4.3. Human Studies

There have been few human studies examining cholinergic medications as potential treatments for stimulant addiction. Janowsky et al.[72] first examined whether AChE inhibitors modulate amphetamine response several decades ago. In that study, physostigmine, an AChE inhibitor, attenuated the subjective effects of a stimulant medication, methylphenidate, in bipolar and schizophrenic patients. These findings were extended in more recent studies. De La Garza et al.[73] examined the effects of rivastigmine (1.5 or 3 mg/day), an AChE inhibitor, on intravenous methamphetamine responses (30 mg/day) in 23 methamphetamine dependent humans. In that study, 3 mg of rivastigmine treatment for 11 days attenuated the methamphetamine-induced diastolic blood pressure increases as well as subjective ratings of “desire” and “anxious”. The same study also examined methamphetamine self-administration behavior, which was not affected by rivastigmine treatment.[74] These findings are promising, and warrant further studies examining AChE inhibitors as potential treatments for stimulant addiction.

We are aware of one clinical trial in which a AChE inhibitor was evaluated for cocaine addiction.[75] In that 10-week study, donepezil at 10 mg was well tolerated but did not change cocaine use behavior. The study had a small sample size (only 17 subjects assigned to donepezil) providing limited statistical power to test the efficacy of donepezil for cocaine addiction. Only one dose of donepezil dose was evaluated. However, those treated with donepezil did show significant reductions in craving and other indexes of severity of addiction to cocaine and other drugs. Other AChE inhibitors have not been evaluated as potential treatment agents for stimulant addiction.

Two human studies have evaluated whether nAChR agonists can change typical subjective and physiological responses to stimulants. In one study, 7 cigarettes smokers, who occasionally used cocaine, were treated with 14 mg nicotine or placebo patch followed by intranasal cocaine (0.9 mg/kg or placebo). Nicotine patch, compared to placebo, attenuated cocaine-induced “high” and “stimulated” and increased the latency to detect cocaine effects without affecting physiological responses or pharmacokinetics of cocaine.[76] However, in another study, the 21 mg nicotine patch, compared to placebo, did not affect the subjective or reinforcing effects of intravenous cocaine (15 or 30 mg/70 kg).[77] These inconsistent findings could be due to differences in subject population (dependent vs. occasional cocaine users) as well as route of cocaine administration (intranasal vs. intravenous). Since both studies used a single dose of active nicotine patch (14 or 21 mg), dose-dependent effects of nicotine on cocaine responses were not examined. Future studies addressing these limitations will provide a clearer picture on how nAChR agonists affect typical stimulant effects in humans.

The nAChR antagonist, mecamylamine, has also been examined for cocaine addiction. A single 2.5 mg mecamylamine treatment reduced cue-induced cocaine craving in 23 cocaine users.[78] A randomized, double-blind, placebo-controlled study examined the efficacy of mecamylamine (6 mg/day) or placebo transdermal patches for a 16-week as a treatment of cocaine addiction.[79] In that study, mecamylamine did not reduce cocaine use or craving for cocaine. However, the small sample size, a total of 35 subjects, offered very limited statistical power.[79] Further, only one dose of mecamylamine was tested, and only the transdermal route of administration was used.

In a human laboratory study, Penetar and colleagues[80] examined the effects of the conjoint administration of cocaine with a mAChR antagonist, benztropine, in occasional cocaine users. Benztropine, an antimuscarinic and antihistamine medication, is commonly used to alleviate the extrapyramidal side effects (stiffness) from typical antipsychotics. Benztropine at 1, 2 or 4 mg, given as a single acute dose did not affect subjective or physiological effects from 0.9 mg/kg intranasally administered cocaine. Given that benztropine has significant antihistamine effects, it remains to be determined whether selective mAChR antagonists, like scopolamine or atropine, would alter cocaine's effects in humans.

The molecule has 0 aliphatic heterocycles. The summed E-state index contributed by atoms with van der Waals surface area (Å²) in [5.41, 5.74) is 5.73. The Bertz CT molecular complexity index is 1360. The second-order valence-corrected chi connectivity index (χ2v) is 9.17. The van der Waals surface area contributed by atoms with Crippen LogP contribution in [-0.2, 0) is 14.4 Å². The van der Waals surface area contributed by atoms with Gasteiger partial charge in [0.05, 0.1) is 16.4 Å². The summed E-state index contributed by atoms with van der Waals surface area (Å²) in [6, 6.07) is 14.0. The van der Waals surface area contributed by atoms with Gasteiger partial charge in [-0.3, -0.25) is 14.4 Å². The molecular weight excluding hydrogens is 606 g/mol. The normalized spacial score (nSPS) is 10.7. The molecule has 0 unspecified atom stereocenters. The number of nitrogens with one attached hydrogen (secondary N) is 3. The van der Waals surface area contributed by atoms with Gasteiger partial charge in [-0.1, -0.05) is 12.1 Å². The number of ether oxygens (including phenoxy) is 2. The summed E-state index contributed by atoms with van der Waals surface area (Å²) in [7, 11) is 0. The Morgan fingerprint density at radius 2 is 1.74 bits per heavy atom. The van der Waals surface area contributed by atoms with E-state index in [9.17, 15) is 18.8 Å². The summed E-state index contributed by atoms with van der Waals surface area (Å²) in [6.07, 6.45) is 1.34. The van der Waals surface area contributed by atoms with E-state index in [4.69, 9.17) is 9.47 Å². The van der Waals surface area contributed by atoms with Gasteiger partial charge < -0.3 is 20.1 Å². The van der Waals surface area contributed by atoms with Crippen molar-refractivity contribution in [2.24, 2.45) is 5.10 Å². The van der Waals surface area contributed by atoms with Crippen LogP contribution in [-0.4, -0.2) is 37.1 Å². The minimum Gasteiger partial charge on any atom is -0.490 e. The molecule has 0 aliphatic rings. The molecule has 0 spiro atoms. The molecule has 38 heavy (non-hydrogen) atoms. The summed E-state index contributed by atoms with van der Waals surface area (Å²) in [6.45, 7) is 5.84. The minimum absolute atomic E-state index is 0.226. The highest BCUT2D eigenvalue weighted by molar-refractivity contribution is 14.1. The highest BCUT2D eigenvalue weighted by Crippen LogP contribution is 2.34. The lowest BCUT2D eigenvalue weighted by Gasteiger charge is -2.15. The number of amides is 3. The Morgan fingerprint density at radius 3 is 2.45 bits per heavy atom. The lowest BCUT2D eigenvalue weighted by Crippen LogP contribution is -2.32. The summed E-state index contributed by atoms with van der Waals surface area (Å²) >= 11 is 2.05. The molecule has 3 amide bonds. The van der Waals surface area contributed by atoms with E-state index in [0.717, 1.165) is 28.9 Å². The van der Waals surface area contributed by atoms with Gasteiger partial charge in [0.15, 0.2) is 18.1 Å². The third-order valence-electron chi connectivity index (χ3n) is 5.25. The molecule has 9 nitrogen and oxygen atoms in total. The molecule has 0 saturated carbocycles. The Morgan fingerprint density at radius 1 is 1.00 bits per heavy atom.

To summarize, preclinical studies support a facilitative role of nAChR in the development of stimulant addiction. Among mAChR, M1, M4 and M5 subtypes seem to be potential targets for stimulant addiction. As summarized in Table 1, there have been only a few studies to evaluate cholinergic medications for treatment of stimulant addiction

Table 1
Effects of Cholinergic Agents on Stimulants in Humans

5. Future Directions for Medications Development

Based on the preclinical and clinical studies summarized above, the cholinergic medications that have potential for the treatment of stimulant addiction include AChE inhibitors, as well as medications targeting nAChR and mAChR.

5.1 AChE Inhibitors

As mentioned above, AChE inhibitors increase the synaptic concentrations of ACh, which leads to increased stimulation of both nAChR and mAChR. Several AChE inhibitors, including tacrine, rivastigmine, donepezil, and galantamine are available for clinical use for the treatment of dementia.[81-83] Other disorders characterized with cognitive impairment, including Parkinson's disease, traumatic brain injury and schizophrenia are also potential treatment targets [84-86] for AChE inhibitors. AChE inhibitors differ in their pharmacological as well as side effect profiles. The most common adverse effects of AChE inhibitors include diarrhea, nausea, vomiting, loss of appetite and dizziness. Tacrine, the first AChE inhibitor that received FDA approval in the US, has limited use due to hepatotoxicity and short half-life.[12] Donepezil and rivastigmine are more potent AChE inhibitors than galantamine.[87] Galantamine binds to nicotinic receptors, especially α7 and α4β2 subtypes, and enhances responses to acetylcholine, effectively resulting in DA release in the mesocorticolimbic pathway.[88] To date, only one study has evaluated galantamine as treatment for addiction. In a sample of 114 alcohol-dependent individuals, galantamine was associated with significant reductions in smoking compared with placebo.[89] Interestingly, the galantamine effect occurred even though smoking was not specifically targeted. In addition, given the promising human laboratory findings with physostigmine and rivastigmine in combination with amphetamines, [72, 73] further studies evaluating the efficacy of different AChE inhibitors for stimulant addiction are warranted.